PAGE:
By 1787, Methodist Circuit Riding Preachers were traveling throughout this vast wilderness region with a Bible and a saddlebag, ministering in frontier settlements. At Middle Creek, open-air revivals known as camp meetings were held beneath a sprawling tree for weeks at a time. People camped or built log huts for temporary shelter. By 1822 this site became widely known as Middle Creek Camp Ground, the foundation for the Middle Creek United Methodist Church. Historians say that in 1844 John and Asa Trotter donated land to the camp ground, and again in 1851 for the building of a church. Middle Creek Cemetery graves date back to the early 1800s.
Lightning struck the church steeple in 1913, ran down the corner to the foundation and split the cornerstone. Spence Lawson, secured by ropes, repaired the steeple, and Luther Roberts hauled rocks in a horse-drawn wagon to secure the foundation.
Modernization came to Middle Creek when the church was wired for electricity in the mid-1940s, replacing a carbide system for lighting. By 1951, space for a furnace was carved from the limestone beneath the church.
the settlement in Middle Creek was a thriving one. Dr. William Harrison Trotter practiced medicine in an office on the lawn of his handsome two-story Greek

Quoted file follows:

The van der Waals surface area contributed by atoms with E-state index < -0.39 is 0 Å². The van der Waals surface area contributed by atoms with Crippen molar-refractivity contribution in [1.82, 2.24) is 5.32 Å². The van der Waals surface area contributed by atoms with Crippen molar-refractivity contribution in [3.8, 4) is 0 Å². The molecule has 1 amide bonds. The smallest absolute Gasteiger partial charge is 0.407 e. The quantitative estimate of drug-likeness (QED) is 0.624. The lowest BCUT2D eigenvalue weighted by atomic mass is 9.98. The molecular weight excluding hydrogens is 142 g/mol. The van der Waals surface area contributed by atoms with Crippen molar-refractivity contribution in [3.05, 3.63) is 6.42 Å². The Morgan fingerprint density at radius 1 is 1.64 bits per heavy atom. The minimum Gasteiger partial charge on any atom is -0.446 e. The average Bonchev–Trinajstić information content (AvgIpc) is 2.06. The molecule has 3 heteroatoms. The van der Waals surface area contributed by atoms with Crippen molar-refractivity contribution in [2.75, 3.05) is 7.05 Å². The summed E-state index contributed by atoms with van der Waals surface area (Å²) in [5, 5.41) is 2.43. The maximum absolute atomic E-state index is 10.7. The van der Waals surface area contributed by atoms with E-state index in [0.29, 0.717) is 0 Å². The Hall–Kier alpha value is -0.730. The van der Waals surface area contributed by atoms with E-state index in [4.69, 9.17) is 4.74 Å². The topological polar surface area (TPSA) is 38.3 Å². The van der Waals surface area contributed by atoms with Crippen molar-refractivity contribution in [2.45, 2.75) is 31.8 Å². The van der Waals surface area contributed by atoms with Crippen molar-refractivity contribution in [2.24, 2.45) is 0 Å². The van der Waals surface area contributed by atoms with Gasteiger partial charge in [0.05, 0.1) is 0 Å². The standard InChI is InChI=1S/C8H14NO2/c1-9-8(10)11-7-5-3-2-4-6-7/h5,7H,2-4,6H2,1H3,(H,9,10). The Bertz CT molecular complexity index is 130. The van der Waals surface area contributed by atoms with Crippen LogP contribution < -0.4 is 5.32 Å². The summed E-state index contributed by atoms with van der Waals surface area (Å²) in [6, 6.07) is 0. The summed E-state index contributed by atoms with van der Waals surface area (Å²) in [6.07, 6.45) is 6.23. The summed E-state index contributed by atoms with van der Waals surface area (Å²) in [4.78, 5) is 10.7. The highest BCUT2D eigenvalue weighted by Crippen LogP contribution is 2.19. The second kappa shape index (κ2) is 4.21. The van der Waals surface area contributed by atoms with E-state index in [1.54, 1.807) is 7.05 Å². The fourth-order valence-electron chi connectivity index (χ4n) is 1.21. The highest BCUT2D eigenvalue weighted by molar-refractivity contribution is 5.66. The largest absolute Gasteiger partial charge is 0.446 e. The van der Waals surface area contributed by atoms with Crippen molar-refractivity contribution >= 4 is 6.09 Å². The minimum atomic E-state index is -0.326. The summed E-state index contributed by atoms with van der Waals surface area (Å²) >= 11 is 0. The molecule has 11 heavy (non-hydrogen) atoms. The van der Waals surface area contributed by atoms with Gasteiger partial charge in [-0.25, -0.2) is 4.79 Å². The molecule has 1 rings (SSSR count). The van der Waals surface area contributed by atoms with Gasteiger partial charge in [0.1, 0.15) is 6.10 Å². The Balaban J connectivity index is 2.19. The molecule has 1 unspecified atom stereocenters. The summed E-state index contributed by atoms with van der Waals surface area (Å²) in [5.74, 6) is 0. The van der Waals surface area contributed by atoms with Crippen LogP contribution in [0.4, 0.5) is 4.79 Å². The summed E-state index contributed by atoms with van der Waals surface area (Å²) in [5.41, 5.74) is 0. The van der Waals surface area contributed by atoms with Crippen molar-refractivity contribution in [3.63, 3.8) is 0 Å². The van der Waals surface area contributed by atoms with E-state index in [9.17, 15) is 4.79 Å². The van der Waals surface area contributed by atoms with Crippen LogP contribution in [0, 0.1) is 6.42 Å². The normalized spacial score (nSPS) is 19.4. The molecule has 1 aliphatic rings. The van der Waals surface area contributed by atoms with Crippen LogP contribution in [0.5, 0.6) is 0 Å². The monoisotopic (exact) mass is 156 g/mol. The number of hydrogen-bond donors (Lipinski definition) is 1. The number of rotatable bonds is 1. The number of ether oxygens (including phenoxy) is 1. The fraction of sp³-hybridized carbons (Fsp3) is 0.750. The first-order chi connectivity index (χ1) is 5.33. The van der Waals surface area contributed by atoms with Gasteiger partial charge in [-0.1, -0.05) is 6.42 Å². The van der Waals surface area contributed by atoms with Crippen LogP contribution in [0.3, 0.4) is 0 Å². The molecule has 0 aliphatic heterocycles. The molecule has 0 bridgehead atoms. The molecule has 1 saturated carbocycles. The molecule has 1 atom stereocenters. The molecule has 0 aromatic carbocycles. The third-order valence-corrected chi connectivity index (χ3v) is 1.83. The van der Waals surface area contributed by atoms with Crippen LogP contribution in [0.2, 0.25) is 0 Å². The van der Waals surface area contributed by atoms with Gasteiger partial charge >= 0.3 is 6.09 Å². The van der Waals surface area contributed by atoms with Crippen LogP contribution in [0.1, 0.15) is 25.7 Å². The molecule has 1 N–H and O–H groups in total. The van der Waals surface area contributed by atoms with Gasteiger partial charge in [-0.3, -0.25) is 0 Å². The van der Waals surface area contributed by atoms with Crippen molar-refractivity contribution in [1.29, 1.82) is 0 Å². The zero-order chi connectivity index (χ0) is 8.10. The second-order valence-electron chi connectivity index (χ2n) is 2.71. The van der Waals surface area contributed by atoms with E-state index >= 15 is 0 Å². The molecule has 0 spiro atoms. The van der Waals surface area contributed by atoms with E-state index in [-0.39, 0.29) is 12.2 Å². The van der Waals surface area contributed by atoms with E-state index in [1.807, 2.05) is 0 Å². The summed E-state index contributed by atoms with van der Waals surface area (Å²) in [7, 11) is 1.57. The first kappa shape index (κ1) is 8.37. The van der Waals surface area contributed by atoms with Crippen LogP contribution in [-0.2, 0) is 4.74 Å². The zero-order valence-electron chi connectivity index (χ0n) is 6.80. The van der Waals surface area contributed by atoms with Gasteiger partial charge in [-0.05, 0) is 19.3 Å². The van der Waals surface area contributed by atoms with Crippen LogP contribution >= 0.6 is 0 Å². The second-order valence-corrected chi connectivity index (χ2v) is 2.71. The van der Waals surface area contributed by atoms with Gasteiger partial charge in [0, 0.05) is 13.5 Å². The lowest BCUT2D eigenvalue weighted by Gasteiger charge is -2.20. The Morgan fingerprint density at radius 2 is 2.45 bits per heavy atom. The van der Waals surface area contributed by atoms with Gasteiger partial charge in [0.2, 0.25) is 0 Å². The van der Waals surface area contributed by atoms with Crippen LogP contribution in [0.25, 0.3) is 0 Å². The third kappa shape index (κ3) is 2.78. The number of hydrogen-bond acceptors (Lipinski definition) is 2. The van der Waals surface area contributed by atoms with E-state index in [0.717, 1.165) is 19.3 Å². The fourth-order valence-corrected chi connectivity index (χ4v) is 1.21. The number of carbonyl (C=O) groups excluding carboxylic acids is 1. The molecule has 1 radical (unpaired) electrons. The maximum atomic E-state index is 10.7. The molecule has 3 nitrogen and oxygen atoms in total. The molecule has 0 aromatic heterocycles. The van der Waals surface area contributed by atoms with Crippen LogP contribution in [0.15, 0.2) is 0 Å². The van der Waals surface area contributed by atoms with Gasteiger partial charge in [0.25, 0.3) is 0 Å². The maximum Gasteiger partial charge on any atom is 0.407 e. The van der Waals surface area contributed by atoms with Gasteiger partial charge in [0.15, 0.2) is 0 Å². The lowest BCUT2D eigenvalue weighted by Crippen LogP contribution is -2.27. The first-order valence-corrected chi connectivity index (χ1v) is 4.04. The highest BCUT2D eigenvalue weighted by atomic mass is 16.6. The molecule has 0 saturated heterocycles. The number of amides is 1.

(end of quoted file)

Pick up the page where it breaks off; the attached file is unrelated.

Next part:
Revival-style home constructed in 1848 in the Middle Creek community. Country stores included the Joe Roberts Store, the George Fox store (later operated by Mr. Stewart Trotter), and the Bob Marshall store.
By 1919, a passenger/freight train was traveling through Middle Creek. Three train stops were at the Amos Trotter farm, the Bob Rambo farm, and near the Middle Creek United Methodist Church. Early history indicates that the Middle Creek Post Office was at the home of Mr. Tilmon Fox, then at the George Fox Store.
Middle Creek Academy, "known as the outstanding school of the county," was built near the church in the 1850s on land donated by William Harrison Trotter. The academy was destroyed by fire during the Civil War, was rebuilt, and continued to rank high in education. Once the academy closed in the mid-1960s, the land on which it sat was presented to the Middle Creek United Methodist Church.